Saturday, March 31, 2007

discovering dragonfruit

It was really neat to taste things in Hong Konh that I can't get in the States. Some things, like certain fruits, are not allowed to be imported (because of the fruit flies) such as wax apples(left) and mangosteens.

Mangosteens are these interesting fruits with a deep, dark purple (almost black) peel. The peel is hard and thick and when you hold a mangosteen in your hand it feels like a you are holding a stone.

But underneath the thick skin-- almost in direct contrast-- is the whitest, softest fruit. It is the sweetest fruit I've ever tasted, with just a hint of tartness.

This fruit is in sections, like an orange. But there's a trick to the mangosteen. If you flip it over, you'll see a flower shaped pattern on the bottom. As many "petals" are on the flower is how many sections of fruit is in the mangosteen. And they're all delicious.

The other fruit that I've eaten before but never really seen, and especially not in abundance was the dragonfruit. This fruit is also a lesson in contrasts, as the outside is brilliant fuchsia and green, while the inside is white with black specks.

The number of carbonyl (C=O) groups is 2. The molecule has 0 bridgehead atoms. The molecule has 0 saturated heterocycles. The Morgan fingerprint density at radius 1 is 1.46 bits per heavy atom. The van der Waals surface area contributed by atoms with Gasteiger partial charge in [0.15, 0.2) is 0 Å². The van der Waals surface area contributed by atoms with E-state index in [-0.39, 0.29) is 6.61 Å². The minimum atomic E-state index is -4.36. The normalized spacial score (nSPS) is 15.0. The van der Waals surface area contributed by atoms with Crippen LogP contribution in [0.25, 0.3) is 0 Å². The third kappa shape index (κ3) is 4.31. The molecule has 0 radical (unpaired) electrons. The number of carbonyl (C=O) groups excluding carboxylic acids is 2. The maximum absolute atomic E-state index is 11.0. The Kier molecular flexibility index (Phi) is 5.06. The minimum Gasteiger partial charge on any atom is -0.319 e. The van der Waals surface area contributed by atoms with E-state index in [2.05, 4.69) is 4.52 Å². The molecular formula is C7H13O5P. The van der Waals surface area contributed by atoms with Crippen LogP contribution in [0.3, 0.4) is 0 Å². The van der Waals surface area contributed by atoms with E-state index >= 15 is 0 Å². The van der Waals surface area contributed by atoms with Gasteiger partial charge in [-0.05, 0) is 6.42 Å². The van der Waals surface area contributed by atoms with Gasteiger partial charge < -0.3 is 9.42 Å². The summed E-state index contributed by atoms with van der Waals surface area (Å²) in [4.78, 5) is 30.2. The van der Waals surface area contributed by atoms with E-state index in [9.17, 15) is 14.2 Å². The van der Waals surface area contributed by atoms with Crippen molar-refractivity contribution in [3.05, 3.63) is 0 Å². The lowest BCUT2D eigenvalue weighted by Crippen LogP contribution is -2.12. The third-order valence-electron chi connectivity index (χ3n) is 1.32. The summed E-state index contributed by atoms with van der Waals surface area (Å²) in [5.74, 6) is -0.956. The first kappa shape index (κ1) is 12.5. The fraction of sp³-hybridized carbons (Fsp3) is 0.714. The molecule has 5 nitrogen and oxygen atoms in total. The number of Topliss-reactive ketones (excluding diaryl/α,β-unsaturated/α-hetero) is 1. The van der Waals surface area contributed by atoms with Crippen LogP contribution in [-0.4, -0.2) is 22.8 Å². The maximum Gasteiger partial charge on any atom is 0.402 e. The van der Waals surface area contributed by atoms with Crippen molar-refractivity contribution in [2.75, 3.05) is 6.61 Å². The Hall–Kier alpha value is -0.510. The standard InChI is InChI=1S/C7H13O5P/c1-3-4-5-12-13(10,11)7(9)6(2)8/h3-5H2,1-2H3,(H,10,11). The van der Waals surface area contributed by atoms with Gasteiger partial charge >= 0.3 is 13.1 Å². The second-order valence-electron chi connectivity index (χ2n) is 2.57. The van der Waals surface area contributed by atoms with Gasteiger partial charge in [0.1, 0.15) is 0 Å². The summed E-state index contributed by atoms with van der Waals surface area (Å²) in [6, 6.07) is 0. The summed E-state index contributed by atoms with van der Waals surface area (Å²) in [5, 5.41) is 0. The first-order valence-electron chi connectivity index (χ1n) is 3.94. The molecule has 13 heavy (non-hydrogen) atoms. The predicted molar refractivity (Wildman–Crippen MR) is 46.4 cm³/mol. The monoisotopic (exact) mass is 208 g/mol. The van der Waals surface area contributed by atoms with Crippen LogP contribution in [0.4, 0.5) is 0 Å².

The dragonfruit has a subtle sweetness and the texture of watermelon. I love its appearance. I really want to illustrate a book about why the dragonfruit is called a dragonfruit. I haven't found too much about that, maybe I'll just make a story up!

Another discovery is pomelo soup! I had the most amazing bowl of this dessert soup, made from pomelo,mango and coconut milk when I was at dim sum at a restaurant called Metropol(I'm not sure about the spelling). It was my first taste of it and it was so fresh and light and yummy! I'm told that this soup is what the Goddess of Mercy, Kuan Yin, has in her vase. She's very popular.

Other hard-to-find delicacies include Sesame Ice cream:

And long-life peach cakes. But I confess, I did not actually try a peach cake. I was too full from eating everything else.